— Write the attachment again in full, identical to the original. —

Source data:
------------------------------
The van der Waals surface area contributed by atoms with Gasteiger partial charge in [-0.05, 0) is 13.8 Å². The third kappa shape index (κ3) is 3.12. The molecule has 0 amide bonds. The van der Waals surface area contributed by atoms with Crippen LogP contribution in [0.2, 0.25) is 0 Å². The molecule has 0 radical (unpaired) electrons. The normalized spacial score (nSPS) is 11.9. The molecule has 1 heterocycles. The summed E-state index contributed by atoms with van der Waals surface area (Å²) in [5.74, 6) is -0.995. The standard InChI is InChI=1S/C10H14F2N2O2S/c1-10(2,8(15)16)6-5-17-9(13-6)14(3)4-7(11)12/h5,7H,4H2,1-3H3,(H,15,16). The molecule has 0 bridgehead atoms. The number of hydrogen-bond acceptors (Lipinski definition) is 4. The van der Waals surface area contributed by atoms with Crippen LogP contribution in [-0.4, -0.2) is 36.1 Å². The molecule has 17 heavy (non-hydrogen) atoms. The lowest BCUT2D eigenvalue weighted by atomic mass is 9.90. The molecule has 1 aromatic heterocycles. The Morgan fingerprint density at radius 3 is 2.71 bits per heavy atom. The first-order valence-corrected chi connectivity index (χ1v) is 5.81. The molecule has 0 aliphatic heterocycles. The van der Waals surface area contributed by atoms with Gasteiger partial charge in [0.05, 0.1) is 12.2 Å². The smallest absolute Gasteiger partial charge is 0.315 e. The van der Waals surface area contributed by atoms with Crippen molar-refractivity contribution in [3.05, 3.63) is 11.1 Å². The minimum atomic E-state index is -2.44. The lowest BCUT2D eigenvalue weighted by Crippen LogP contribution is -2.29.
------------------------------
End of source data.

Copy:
The van der Waals surface area contributed by atoms with Gasteiger partial charge in [-0.05, 0) is 13.8 Å². The third kappa shape index (κ3) is 3.12. The molecule has 0 amide bonds. The van der Waals surface area contributed by atoms with Crippen LogP contribution in [0.2, 0.25) is 0 Å². The molecule has 0 radical (unpaired) electrons. The normalized spacial score (nSPS) is 11.9. The molecule has 1 heterocycles. The summed E-state index contributed by atoms with van der Waals surface area (Å²) in [5.74, 6) is -0.995. The standard InChI is InChI=1S/C10H14F2N2O2S/c1-10(2,8(15)16)6-5-17-9(13-6)14(3)4-7(11)12/h5,7H,4H2,1-3H3,(H,15,16). The molecule has 0 bridgehead atoms. The number of hydrogen-bond acceptors (Lipinski definition) is 4. The van der Waals surface area contributed by atoms with Crippen LogP contribution in [-0.4, -0.2) is 36.1 Å². The molecule has 17 heavy (non-hydrogen) atoms. The lowest BCUT2D eigenvalue weighted by atomic mass is 9.90. The molecule has 1 aromatic heterocycles. The Morgan fingerprint density at radius 3 is 2.71 bits per heavy atom. The first-order valence-corrected chi connectivity index (χ1v) is 5.81. The molecule has 0 aliphatic heterocycles. The van der Waals surface area contributed by atoms with Gasteiger partial charge in [0.05, 0.1) is 12.2 Å². The smallest absolute Gasteiger partial charge is 0.315 e. The van der Waals surface area contributed by atoms with Crippen molar-refractivity contribution in [3.05, 3.63) is 11.1 Å². The minimum atomic E-state index is -2.44. The lowest BCUT2D eigenvalue weighted by Crippen LogP contribution is -2.29.